AHMEDABAD: The Indian Air Quality Index (AQI) launched earlier this year puts Ahmedabad right among the top five most polluted cities, frequently giving it ‘Very Poor’ and ‘Severe’ ratings. The scenario has not changed much for the city, ranked 9th among the most polluted cities in the world in WHO’s 2014 report on ambient air pollution.
While experts cite vehicular and industrial pollution as the reason for the phenomenon, the experts opine that there is lack of an action plan or even a proper monitoring system to tackle air pollution. City-based Centre for Environment Education (CEE) released the findings and recommendations of ‘Aerospectrum 2015’ – organized on December 9 – on Monday. The event was organized jointly by CEE, NEERI and Gujarat Pollution Control Board (GPCB).
J K Vyas, head of industrial pollution prevention at CEE, said that after the 2012 study by CPCB about the ambient air quality in India quoted in the WHO study, this is the latest study on the subject. “The experts discussed that, if the problem not taken seriously, even drastic measures such as the recent odd-even numbered vehicle policy of Delhi will not be able to improve the situation. A study puts the number of deaths due to air pollution in India at 6.7 lakh annually. We thus decided to put together stakeholders from industry, government and non-government agencies and academics on the same platform for discussion,” he said.
AQI on October 19
City Index Value Primary Pollutant
Ahmedabad 329 PM2.5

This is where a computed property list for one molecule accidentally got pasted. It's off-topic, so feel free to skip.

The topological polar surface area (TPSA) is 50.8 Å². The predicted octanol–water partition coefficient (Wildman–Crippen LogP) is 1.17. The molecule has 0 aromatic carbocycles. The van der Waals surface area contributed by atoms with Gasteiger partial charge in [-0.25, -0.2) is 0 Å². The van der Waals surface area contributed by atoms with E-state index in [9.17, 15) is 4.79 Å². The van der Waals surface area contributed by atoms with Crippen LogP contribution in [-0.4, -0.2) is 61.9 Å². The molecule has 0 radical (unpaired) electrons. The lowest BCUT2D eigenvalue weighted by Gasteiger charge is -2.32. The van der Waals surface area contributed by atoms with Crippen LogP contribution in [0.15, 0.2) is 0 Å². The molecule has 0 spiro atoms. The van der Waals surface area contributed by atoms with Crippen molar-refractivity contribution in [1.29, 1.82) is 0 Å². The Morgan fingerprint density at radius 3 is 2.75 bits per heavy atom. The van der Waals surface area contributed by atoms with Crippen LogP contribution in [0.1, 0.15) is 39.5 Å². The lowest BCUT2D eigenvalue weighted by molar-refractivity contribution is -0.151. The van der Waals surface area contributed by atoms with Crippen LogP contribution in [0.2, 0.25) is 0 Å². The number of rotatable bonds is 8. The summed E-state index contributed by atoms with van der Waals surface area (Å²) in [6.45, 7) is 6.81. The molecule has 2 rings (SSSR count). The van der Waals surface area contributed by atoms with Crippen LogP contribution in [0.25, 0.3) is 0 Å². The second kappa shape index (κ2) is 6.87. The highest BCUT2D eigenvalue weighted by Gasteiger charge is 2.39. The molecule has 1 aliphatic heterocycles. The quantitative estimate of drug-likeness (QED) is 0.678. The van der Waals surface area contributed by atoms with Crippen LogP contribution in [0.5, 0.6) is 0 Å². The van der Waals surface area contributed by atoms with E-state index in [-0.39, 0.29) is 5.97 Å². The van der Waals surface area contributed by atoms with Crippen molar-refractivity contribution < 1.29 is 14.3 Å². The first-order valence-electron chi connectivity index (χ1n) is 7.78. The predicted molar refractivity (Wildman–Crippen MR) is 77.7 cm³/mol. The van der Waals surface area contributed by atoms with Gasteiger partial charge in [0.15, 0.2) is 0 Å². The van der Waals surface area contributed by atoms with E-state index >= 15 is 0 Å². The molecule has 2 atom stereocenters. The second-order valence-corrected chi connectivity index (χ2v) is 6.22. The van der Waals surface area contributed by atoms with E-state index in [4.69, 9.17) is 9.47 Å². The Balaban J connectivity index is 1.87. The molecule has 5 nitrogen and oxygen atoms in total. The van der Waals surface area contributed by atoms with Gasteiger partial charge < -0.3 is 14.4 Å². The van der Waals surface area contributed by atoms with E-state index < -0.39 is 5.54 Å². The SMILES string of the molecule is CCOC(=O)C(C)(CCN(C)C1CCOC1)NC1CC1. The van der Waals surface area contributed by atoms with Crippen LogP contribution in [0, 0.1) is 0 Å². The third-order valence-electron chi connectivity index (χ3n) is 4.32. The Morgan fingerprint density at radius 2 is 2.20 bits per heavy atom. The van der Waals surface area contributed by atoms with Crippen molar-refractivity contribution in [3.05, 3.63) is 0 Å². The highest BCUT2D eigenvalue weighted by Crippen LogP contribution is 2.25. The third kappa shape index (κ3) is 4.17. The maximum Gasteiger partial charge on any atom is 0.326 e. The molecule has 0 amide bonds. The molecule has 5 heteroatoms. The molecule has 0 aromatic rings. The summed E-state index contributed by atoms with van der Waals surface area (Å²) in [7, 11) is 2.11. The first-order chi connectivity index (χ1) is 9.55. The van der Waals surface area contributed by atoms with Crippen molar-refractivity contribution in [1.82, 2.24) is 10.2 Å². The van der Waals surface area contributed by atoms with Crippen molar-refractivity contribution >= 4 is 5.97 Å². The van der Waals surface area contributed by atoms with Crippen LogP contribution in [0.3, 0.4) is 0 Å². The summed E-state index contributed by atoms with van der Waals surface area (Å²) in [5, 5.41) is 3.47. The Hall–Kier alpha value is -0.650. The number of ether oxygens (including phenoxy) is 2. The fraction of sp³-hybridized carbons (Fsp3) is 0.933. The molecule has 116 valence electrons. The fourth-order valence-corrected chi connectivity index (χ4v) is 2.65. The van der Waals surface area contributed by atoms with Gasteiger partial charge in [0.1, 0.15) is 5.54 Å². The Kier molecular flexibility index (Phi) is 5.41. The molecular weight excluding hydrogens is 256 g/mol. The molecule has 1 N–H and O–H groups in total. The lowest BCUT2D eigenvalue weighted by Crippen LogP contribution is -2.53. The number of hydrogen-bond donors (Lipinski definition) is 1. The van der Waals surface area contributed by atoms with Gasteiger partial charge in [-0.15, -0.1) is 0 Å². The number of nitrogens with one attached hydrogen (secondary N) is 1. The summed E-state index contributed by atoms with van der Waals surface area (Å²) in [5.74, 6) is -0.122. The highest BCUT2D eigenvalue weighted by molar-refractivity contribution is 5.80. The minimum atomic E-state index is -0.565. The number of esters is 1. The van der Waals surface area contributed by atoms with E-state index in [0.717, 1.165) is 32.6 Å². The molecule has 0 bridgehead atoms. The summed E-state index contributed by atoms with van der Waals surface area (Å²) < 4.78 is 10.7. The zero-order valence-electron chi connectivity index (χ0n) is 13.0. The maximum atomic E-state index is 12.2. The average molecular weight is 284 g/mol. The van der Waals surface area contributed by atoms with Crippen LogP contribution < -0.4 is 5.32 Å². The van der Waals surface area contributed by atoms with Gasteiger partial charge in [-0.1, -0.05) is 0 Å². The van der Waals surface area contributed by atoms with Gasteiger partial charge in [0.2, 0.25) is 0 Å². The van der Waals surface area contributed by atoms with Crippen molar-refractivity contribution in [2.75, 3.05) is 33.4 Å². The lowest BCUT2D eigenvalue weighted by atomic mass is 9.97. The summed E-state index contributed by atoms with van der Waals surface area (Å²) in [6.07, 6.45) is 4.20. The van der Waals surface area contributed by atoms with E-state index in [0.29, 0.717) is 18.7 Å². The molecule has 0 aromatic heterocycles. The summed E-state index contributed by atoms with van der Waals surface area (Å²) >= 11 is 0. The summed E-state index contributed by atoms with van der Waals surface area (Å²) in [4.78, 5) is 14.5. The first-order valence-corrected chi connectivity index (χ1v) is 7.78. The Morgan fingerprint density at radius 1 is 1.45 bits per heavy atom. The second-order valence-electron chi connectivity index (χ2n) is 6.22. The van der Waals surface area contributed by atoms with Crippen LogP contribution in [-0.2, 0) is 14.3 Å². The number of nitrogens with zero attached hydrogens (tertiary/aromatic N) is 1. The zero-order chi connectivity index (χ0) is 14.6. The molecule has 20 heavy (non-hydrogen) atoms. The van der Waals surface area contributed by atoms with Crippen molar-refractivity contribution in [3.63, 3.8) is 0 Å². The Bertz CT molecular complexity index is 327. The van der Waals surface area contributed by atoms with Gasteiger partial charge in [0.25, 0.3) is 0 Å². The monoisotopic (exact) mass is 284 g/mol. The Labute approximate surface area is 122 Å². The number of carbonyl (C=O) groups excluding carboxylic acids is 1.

Kanpur 328 PM2.5
Faridabad 324 PM2.5
Delhi 323 PM2.5, PM10
Agra 251 PM2.5
According to the presentation by Dr B Sengupta, former member secretary of Central Pollution Control Board (CPCB), the AQI primarily identified PM10 and PM2.5 (Particulate Matter of the size of 10 and 2.5 micrometres respectively) along with NOx (mono-nitrogen oxides), CO (carbon monoxide), O3 (ozone), PAH (polycyclic aromatic hydrocarbon) among others as the core problems. Ahmedabad specifically has high PM2.5 and O3 levels, which have severe health implications such as toxicity, allergic effects, bacterial or fungal infection and fibrosis.
– Existing PUC system should be made more authentic and reliable or replaced by a comprehensive inspection and maintenance system which is user friendly.
– Promotion of clean fuel like CNG and LPG. BS III norms for fuels and vehicles implemented all over the state and BS IV and V for cities.
– Use of concrete roads in place of tar road to avoid maintenance and dust emission.
– Provide timers at all traffic points where movements of vehicles are very high. Fully ensure that the timers work 24×7 through 365 days.
– Encourage and provide public transport systems like BRTS and metro rail
– Continuous emission monitoring stations to be set up in all major cities at all locations where traffic intensity is high.
– Identify toxic pollutants emitted by industries manufacturing pesticides, dye and dye intermediates, petrochemicals, and its measurement to be done by enforcing agencies for prevention and control of pollution
– Link air pollution with energy efficiency in coal/oil/gas/biofuel fired boilers
– Create more awareness about environmental clinics (facilities providing solutions to industry clusters regarding environmental issues) among small scale industries.
– Comprehensive continuous air quality monitoring and mapping. At least three continuous air monitoring systems in major areas.